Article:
Thursday, December 1, 2011

Getting Bigger and Bigger: Large Winter Stoneflies at Long Island Creek

I apologies in advance for my photos today -- well I apologize for showing you dirty bugs!  We had over an inch of rain two days ago, and a lot of streams are still high and muddy.  But I thought if I went to a small stream, southeast of Charlottesville, I might find clear water to sample.  I chose to look at Long Island Creek near Palmyra in Fluvanna County; the water was high and a little off color, but there was no problem finding insects.  Still, from the high, muddy water, the leaf packs were all filled with dirt, and it tends to stick to the legs and tails of aquatic insects.  Alas!

The dominant taxon today -- as it's been in other streams lately -- was the small winter stonefly.  But, to my surprise, they were smaller than I've seen elsewhere, especially compared to those I'm finding now in Buck Mt. Creek.  (I thought south of town they'd be bigger.)  Not so with the "large" winter stoneflies -- Taeniopterygidae, genus Taeniopteryx.   I found quite a few big ones.  Note in the photo above -- and in the photos below -- how the hind wing pads have widened and spread out from the body and how the color of these nymph has darkened.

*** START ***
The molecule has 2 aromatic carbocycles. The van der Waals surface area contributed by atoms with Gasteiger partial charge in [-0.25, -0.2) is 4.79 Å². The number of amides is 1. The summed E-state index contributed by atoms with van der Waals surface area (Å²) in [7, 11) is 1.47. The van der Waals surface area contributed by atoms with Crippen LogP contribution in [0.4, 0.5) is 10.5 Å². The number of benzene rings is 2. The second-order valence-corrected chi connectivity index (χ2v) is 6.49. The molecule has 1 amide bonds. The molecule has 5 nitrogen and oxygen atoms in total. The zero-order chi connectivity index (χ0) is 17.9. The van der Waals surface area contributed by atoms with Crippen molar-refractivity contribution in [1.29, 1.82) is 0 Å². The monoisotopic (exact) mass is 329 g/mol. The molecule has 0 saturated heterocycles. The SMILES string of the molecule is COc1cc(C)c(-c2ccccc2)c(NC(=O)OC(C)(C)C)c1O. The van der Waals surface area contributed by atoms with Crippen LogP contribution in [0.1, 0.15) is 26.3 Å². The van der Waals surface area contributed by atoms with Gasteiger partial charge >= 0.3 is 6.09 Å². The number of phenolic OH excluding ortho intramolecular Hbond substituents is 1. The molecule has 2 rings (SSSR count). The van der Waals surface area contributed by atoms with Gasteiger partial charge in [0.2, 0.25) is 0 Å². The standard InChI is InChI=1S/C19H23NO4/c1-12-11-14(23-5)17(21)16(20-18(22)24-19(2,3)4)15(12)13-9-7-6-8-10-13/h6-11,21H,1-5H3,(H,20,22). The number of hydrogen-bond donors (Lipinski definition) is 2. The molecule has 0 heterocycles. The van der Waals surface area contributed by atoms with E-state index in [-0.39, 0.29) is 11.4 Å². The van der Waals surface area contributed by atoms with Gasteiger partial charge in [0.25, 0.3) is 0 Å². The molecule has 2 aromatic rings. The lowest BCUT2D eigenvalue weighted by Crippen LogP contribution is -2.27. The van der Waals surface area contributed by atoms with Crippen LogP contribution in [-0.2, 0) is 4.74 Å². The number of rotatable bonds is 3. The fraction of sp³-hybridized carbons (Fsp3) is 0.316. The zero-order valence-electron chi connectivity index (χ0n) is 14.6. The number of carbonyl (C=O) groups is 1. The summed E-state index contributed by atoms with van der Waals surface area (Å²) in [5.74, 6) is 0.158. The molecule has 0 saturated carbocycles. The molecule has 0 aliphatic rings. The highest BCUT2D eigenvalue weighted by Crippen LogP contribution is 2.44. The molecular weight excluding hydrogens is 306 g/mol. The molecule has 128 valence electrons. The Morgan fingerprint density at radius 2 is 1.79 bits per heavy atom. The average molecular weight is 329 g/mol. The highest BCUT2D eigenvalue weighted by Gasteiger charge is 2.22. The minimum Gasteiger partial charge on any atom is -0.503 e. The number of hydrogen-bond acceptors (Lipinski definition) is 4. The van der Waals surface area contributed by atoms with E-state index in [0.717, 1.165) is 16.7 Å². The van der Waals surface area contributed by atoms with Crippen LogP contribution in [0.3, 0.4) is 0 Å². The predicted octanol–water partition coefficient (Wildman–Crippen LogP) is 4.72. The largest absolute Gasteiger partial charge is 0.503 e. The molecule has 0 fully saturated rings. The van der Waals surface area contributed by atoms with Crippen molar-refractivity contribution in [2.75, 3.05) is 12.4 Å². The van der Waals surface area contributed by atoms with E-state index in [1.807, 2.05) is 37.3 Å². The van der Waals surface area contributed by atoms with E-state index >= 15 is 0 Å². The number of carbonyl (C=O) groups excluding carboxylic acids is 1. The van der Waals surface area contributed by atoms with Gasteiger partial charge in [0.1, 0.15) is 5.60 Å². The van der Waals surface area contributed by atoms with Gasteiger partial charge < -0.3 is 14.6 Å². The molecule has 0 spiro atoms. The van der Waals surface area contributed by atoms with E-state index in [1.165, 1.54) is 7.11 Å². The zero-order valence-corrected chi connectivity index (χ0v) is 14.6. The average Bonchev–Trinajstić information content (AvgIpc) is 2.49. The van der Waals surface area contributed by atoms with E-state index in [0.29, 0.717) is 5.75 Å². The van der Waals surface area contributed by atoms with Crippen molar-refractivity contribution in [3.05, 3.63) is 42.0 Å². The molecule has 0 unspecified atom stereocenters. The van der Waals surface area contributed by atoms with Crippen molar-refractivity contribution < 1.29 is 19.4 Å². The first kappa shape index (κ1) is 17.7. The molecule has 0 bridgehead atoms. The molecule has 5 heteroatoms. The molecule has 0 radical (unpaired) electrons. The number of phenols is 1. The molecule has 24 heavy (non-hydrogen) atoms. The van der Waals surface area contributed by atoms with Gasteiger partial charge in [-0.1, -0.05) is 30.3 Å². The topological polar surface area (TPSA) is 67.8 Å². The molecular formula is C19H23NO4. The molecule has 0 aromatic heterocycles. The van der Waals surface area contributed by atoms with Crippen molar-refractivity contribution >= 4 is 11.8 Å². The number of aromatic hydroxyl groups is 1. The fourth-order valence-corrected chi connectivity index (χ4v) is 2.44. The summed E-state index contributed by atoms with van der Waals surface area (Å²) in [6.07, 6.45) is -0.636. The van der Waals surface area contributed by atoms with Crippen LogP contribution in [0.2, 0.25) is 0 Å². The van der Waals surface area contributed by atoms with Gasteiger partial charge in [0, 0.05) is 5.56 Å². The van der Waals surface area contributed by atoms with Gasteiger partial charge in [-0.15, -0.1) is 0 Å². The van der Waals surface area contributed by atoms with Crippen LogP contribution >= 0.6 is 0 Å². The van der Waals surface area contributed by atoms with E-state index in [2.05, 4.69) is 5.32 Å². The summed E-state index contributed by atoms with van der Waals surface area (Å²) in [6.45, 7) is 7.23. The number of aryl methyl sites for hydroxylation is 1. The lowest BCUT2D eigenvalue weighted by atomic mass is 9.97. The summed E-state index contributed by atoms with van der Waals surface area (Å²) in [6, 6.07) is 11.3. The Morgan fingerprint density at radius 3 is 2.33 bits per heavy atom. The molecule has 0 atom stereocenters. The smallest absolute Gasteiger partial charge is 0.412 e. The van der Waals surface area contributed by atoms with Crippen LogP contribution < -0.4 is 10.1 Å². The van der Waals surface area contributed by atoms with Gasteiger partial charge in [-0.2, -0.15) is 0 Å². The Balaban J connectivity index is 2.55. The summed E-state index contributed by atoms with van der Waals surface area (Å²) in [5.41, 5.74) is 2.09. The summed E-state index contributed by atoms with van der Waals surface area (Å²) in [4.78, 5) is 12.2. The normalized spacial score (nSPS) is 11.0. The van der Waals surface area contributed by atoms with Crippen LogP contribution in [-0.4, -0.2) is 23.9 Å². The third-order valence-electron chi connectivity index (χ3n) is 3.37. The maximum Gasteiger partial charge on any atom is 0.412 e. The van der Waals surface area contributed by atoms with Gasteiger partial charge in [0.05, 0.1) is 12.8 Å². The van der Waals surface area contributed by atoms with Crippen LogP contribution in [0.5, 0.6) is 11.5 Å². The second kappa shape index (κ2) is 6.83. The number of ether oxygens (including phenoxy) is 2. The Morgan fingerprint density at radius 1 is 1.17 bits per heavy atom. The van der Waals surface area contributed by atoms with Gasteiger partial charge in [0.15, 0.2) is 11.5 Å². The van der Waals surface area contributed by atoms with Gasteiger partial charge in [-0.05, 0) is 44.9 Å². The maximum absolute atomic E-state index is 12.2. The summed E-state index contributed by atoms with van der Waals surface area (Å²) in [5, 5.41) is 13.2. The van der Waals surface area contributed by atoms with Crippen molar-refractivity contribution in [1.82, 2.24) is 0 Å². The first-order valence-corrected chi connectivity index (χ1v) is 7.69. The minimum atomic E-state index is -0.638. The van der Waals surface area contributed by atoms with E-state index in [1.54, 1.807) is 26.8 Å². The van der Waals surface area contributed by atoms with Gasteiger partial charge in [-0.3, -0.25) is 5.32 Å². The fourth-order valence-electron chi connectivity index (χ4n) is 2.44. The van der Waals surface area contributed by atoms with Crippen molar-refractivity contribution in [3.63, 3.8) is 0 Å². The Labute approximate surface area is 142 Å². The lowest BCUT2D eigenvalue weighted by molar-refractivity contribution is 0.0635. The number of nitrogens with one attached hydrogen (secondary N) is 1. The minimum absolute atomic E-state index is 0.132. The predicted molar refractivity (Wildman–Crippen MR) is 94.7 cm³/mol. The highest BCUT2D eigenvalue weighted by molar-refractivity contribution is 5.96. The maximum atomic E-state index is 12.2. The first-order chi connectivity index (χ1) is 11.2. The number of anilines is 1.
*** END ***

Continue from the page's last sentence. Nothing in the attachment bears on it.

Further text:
And another (these are three different insects).

The other taxon I found in large numbers today was the common stonefly, Eccoptura xanthenses.  This is the Perlid that inhabits small mountain streams.  It's the dominant Perlid in Powells Creek in Crozet and in the small streams I visit in Sugar Hollow.  Still, I'm not sure I've ever seen so many at once as I did today.  I must have seen 5-10, or more, in every leaf pack that I picked up, lots of different sizes.

Mayflies?  I found some pronggilled mayflies and one brushlegged mayfly and lots of small flatheaded mayflies.  But I had one pleasant surprise: I found a Maccaffertium vicarium flatheaded mayfly: we don't see these too often.

Dorsal view (dorsum):

Ventral view (sternum):

You may recall that I found one of these in the upper Doyles River on 10/10, and that it's one of the few Maccaffertium species that we can tell by the color pattern.  I quote from Steven Beaty ("The Ephemeroptera of North Carolina," p. 20): "wide dark bands on posterior margins of both dorsum and sternum of abdomen."  Those dark bands are very clear in the photos above.  This is a flatheaded species that is found in quality streams: the tolerance value is 1.5.  And Long Island Creek is a quality stream.

I found a couple of Green stoneflies (Chloroperlids) today; unfortunately my photos were not very good.  And I found one Perlodid stonefly, with very dirty tails, but I can't be sure of the genus.  I forgot to take a vial with me to the stream, so I couldn't preserve it for microscope study.  I think it might be a Diploperla -- but don't quote me on that!

Tomorrow -- back to small streams in Albemarle county.

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